If you’re feeling uneasy after smoking too much, add some lemon rind into warm water to make a soothing tea. Throw in some ginger for extra flavour and feel the limonene start to work its magic.

Improve Your Mood With Pinene

Pinene is another terpene found within many cannabis cultivars. The molecule also appears throughout nature and underpins the pleasant scent of pine forests. Researchers have called pinene “a miracle gift of nature[5]” because of its wide range of beneficial properties.

Among these, pinene demonstrates the ability to reduce rumination. After consuming too much THC, the mind tends to overthink and perceive even mundane things in a deep and philosophical manner. This can sometimes overwhelm the smoker and send them into a spiral that causes feelings of panic. Pinene may help to put an end to these unhelpful thought processes by easing overactivity in the mind.

The essential oils of eucalyptus and frankincense contain high levels of pinene. Place a few drops onto an essential oil burner and let the aroma fill up the room. You’ll introduce pinene into your bloodstream with every slow and steady breath that you take.

Improve Your Mood With Pinene

Take Your Mind Off Things

After getting some terpenes in your system, try distracting your mind from how you’re currently feeling. If you’re struggling to sit with how you feel, the next step is to temporarily forget about it.

Your brain can only process so much information at once. Exposing your mind to repetitive and information-filled tasks will divert your emotions away from feeling too high. Play video games or scroll through your Instagram feed to occupy your brain until you start to sober up.

As you get deeper into a game or social media feed, you’ll begin to feel yourself returning to a sober state. Your breathing will slow and rumination will dissipate.

Alternatively, try out the 6 activities below to take your mind off being too high:

  • Go for a walk: Take a brief stroll around your neighbourhood to clear your mind and help your body metabolise all of that THC quicker.
  • Try a meditation app: Meditation aims to pull the focus away from our thoughts and emotions. Try a guided meditation app for added comfort.
  • Spend time in your grow room or garden: Spending time around cannabis plants might seem counterproductive when too high. However, they bring nothing but good vibes, and focusing on taking care of them will distract you from worrying pointlessly about yourself.
  • Read a book: A good novel works well to pull the mind out of the present and deep into an alternate world.
  • Cook some food: Cooking plunges the mind into a zen state. Put on a good podcast as you focus on chopping veg, mixing spices, and cooking up a delicious meal to satisfy the munchies.
  • Watch an epic movie: Much like reading a book, fantasy films will immerse you in an amazing experience and help you forget about being high. Of course, The Lord of the Rings remains the GOAT in this genre.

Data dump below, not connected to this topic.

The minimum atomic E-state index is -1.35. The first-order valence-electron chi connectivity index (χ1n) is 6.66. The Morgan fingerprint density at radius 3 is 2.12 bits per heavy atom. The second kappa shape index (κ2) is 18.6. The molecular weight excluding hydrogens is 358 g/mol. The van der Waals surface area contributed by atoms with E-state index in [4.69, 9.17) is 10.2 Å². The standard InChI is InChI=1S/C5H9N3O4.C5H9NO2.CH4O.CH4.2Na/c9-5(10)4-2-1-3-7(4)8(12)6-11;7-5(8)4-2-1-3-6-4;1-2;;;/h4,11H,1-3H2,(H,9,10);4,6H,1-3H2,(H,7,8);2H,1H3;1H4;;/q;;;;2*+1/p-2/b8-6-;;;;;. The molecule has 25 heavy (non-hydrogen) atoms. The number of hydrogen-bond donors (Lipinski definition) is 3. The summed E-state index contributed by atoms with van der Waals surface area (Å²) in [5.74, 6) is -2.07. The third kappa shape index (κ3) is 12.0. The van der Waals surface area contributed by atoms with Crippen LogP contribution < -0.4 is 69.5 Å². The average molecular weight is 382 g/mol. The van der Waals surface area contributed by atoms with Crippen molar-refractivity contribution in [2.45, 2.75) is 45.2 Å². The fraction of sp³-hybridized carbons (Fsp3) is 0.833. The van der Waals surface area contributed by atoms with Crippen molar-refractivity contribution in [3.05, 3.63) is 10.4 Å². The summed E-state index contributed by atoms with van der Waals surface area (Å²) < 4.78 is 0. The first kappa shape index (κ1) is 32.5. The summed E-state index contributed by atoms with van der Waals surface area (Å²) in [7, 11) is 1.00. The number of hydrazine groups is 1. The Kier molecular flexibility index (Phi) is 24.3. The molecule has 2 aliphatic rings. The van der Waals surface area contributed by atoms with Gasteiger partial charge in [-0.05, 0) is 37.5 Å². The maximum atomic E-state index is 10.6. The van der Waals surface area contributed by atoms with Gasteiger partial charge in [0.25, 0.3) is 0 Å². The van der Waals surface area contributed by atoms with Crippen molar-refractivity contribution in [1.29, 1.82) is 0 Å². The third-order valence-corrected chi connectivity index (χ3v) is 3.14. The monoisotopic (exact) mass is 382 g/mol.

Take Your Mind Off Things

Cold Shower

In the same way that splashing water on your face in the morning will perk you out of a sleep-induced daze, taking a cold shower is a sure-fire way to bring your body and brain’s attention away from the high. While it may feel shocking at first, a cold shower is a time-tested method to snap you out of it. Even if it doesn’t reduce THC levels in the blood, cold water invigorates the senses.

Relax Your Central Nervous System

The state of our nervous system largely dictates how we feel moment to moment. The sympathetic nervous system is associated with the fight or flight response, whereas the parasympathetic nervous system takes care of rest and digestive functions.

Luckily, there are ways to “turn on” the parasympathetic nervous system to decrease feelings of nervousness or worry. Deep and slow diaphragmatic breathing[6] is enough to shift the nervous system towards a parasympathetic state. So, play a relaxing, positive song and breathe in for a count of 5, hold for a count of 5, and exhale for a count of 5 for the duration of the piece of music.

Goodnight!

If time is the only variable that completely clears THC levels in the bloodstream, we can't think of a better way to pass the time than a good old-fashioned nap. Just beware of oversleeping as this may cause a “greenout” hangover akin to being exhausted and groggy at the same time.

A good 30-45 minute rest should do it for most individuals to wake up feeling more sober and refreshed. This is easier said than done depending on the strain consumed. If you smoked indica or indica-dominant strains, you should find sleep to be a reasonable venture. Sativas, on the other hand, can make it difficult just to sit still!

Talk It Out With Your Close Friends

A little reassurance can go a long way. It’s hard to talk yourself out of your own emotions when high. If you’re with close friends, tell them how you’re feeling. They can offer a fresh perspective, let you know you’re not going to die, and probably make you laugh and feel better.

If you’re alone, call up a sober friend. Honesty is the best policy. Tell them exactly how you feel and why. Simply getting it off your chest will probably be enough to help you feel better. Listen to them closely and let them talk you out of your mental loop.

External Resources:
  1. Exploring The Molecular Basis Of “Runner’s High” http://cen.acs.org
  2. Taming THC: potential cannabis synergy and phytocannabinoid-terpenoid entourage effects https://www.ncbi.nlm.nih.gov
  3. The cannabinoid CB2 receptor-selective phytocannabinoid beta-caryophyllene exerts analgesic effects in mouse models of inflammatory and neuropathic pain - ScienceDirect http://www.europeanneuropsychopharmacology.com
  4. Effects of Limonene on Chronic Restraint Stress-Induced Memory Impairment and Anxiety in Male Rats | SpringerLink https://link.springer.com
  5. Biomolecules | Free Full-Text | Therapeutic Potential of α- and β-Pinene: A Miracle Gift of Nature https://www.mdpi.com
  6. The physiological effects of slow breathing in the healthy human https://www.ncbi.nlm.nih.gov
Disclaimer:
This content is for educational purposes only. The information provided is derived from research gathered from external sources.